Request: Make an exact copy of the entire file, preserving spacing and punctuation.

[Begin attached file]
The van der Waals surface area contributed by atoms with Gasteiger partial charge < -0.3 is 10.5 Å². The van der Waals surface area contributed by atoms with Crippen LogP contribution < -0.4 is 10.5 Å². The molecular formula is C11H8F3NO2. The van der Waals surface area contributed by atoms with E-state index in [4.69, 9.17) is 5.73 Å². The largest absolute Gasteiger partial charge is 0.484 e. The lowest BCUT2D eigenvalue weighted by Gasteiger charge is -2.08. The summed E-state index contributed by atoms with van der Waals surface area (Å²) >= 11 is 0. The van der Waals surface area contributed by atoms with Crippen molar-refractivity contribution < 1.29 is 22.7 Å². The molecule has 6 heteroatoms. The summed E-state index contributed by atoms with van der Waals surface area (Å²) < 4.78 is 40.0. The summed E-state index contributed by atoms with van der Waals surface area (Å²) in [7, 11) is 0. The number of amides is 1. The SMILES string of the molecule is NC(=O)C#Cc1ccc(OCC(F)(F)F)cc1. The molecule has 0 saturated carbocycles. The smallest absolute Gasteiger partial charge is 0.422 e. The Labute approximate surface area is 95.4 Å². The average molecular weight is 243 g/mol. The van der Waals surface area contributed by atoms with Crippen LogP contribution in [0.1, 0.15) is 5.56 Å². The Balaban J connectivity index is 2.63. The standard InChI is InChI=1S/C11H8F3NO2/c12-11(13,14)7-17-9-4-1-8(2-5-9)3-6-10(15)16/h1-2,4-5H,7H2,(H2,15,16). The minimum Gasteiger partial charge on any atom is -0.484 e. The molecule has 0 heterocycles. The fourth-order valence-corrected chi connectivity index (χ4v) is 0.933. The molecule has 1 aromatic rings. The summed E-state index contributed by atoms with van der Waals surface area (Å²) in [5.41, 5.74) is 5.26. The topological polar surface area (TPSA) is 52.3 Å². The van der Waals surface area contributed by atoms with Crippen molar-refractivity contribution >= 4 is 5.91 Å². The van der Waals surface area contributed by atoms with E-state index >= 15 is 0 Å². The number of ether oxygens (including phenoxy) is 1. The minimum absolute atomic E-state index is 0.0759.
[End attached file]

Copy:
The van der Waals surface area contributed by atoms with Gasteiger partial charge < -0.3 is 10.5 Å². The van der Waals surface area contributed by atoms with Crippen LogP contribution < -0.4 is 10.5 Å². The molecular formula is C11H8F3NO2. The van der Waals surface area contributed by atoms with E-state index in [4.69, 9.17) is 5.73 Å². The largest absolute Gasteiger partial charge is 0.484 e. The lowest BCUT2D eigenvalue weighted by Gasteiger charge is -2.08. The summed E-state index contributed by atoms with van der Waals surface area (Å²) >= 11 is 0. The van der Waals surface area contributed by atoms with Crippen molar-refractivity contribution < 1.29 is 22.7 Å². The molecule has 6 heteroatoms. The summed E-state index contributed by atoms with van der Waals surface area (Å²) < 4.78 is 40.0. The summed E-state index contributed by atoms with van der Waals surface area (Å²) in [7, 11) is 0. The number of amides is 1. The SMILES string of the molecule is NC(=O)C#Cc1ccc(OCC(F)(F)F)cc1. The molecule has 0 saturated carbocycles. The smallest absolute Gasteiger partial charge is 0.422 e. The Labute approximate surface area is 95.4 Å². The average molecular weight is 243 g/mol. The van der Waals surface area contributed by atoms with Crippen LogP contribution in [0.1, 0.15) is 5.56 Å². The Balaban J connectivity index is 2.63. The standard InChI is InChI=1S/C11H8F3NO2/c12-11(13,14)7-17-9-4-1-8(2-5-9)3-6-10(15)16/h1-2,4-5H,7H2,(H2,15,16). The minimum Gasteiger partial charge on any atom is -0.484 e. The molecule has 0 heterocycles. The fourth-order valence-corrected chi connectivity index (χ4v) is 0.933. The molecule has 1 aromatic rings. The summed E-state index contributed by atoms with van der Waals surface area (Å²) in [5.41, 5.74) is 5.26. The topological polar surface area (TPSA) is 52.3 Å². The van der Waals surface area contributed by atoms with Crippen molar-refractivity contribution >= 4 is 5.91 Å². The van der Waals surface area contributed by atoms with E-state index >= 15 is 0 Å². The number of ether oxygens (including phenoxy) is 1. The minimum absolute atomic E-state index is 0.0759.